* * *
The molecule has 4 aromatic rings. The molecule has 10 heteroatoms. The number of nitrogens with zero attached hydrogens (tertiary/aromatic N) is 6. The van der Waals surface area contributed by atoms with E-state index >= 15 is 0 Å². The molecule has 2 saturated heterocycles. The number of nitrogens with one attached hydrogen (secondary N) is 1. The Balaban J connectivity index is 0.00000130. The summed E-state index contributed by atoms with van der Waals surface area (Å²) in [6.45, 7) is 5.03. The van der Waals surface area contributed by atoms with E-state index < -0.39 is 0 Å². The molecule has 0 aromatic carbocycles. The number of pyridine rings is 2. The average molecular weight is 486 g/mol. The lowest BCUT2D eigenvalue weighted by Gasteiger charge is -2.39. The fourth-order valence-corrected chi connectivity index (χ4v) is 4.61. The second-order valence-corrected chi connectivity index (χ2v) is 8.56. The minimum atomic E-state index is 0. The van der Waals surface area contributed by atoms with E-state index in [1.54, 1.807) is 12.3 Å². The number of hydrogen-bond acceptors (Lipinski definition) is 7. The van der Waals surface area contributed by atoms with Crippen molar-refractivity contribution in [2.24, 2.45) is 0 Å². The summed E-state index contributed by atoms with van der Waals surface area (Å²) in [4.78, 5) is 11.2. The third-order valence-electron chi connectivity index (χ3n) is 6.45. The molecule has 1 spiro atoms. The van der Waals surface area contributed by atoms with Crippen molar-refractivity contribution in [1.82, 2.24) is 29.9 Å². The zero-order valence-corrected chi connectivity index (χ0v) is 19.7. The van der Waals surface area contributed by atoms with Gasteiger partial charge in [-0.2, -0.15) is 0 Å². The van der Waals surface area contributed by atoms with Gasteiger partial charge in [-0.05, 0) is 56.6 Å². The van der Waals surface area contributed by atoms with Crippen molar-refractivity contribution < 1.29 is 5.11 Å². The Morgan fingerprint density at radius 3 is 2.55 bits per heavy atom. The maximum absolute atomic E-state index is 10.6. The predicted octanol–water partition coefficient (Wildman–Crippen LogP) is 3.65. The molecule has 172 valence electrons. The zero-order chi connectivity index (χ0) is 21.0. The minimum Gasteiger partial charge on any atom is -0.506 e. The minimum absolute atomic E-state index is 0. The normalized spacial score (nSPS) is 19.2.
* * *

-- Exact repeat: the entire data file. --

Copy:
The molecule has 4 aromatic rings. The molecule has 10 heteroatoms. The number of nitrogens with zero attached hydrogens (tertiary/aromatic N) is 6. The van der Waals surface area contributed by atoms with E-state index >= 15 is 0 Å². The molecule has 2 saturated heterocycles. The number of nitrogens with one attached hydrogen (secondary N) is 1. The Balaban J connectivity index is 0.00000130. The summed E-state index contributed by atoms with van der Waals surface area (Å²) in [6.45, 7) is 5.03. The van der Waals surface area contributed by atoms with E-state index < -0.39 is 0 Å². The molecule has 0 aromatic carbocycles. The number of pyridine rings is 2. The average molecular weight is 486 g/mol. The lowest BCUT2D eigenvalue weighted by Gasteiger charge is -2.39. The fourth-order valence-corrected chi connectivity index (χ4v) is 4.61. The second-order valence-corrected chi connectivity index (χ2v) is 8.56. The minimum atomic E-state index is 0. The van der Waals surface area contributed by atoms with E-state index in [1.54, 1.807) is 12.3 Å². The number of hydrogen-bond acceptors (Lipinski definition) is 7. The van der Waals surface area contributed by atoms with Crippen molar-refractivity contribution in [2.24, 2.45) is 0 Å². The summed E-state index contributed by atoms with van der Waals surface area (Å²) in [4.78, 5) is 11.2. The third-order valence-electron chi connectivity index (χ3n) is 6.45. The molecule has 1 spiro atoms. The van der Waals surface area contributed by atoms with Crippen molar-refractivity contribution in [1.82, 2.24) is 29.9 Å². The zero-order valence-corrected chi connectivity index (χ0v) is 19.7. The van der Waals surface area contributed by atoms with Gasteiger partial charge in [-0.2, -0.15) is 0 Å². The van der Waals surface area contributed by atoms with Gasteiger partial charge in [-0.05, 0) is 56.6 Å². The van der Waals surface area contributed by atoms with Crippen molar-refractivity contribution < 1.29 is 5.11 Å². The Morgan fingerprint density at radius 3 is 2.55 bits per heavy atom. The maximum absolute atomic E-state index is 10.6. The predicted octanol–water partition coefficient (Wildman–Crippen LogP) is 3.65. The molecule has 172 valence electrons. The zero-order chi connectivity index (χ0) is 21.0. The minimum Gasteiger partial charge on any atom is -0.506 e. The minimum absolute atomic E-state index is 0. The normalized spacial score (nSPS) is 19.2.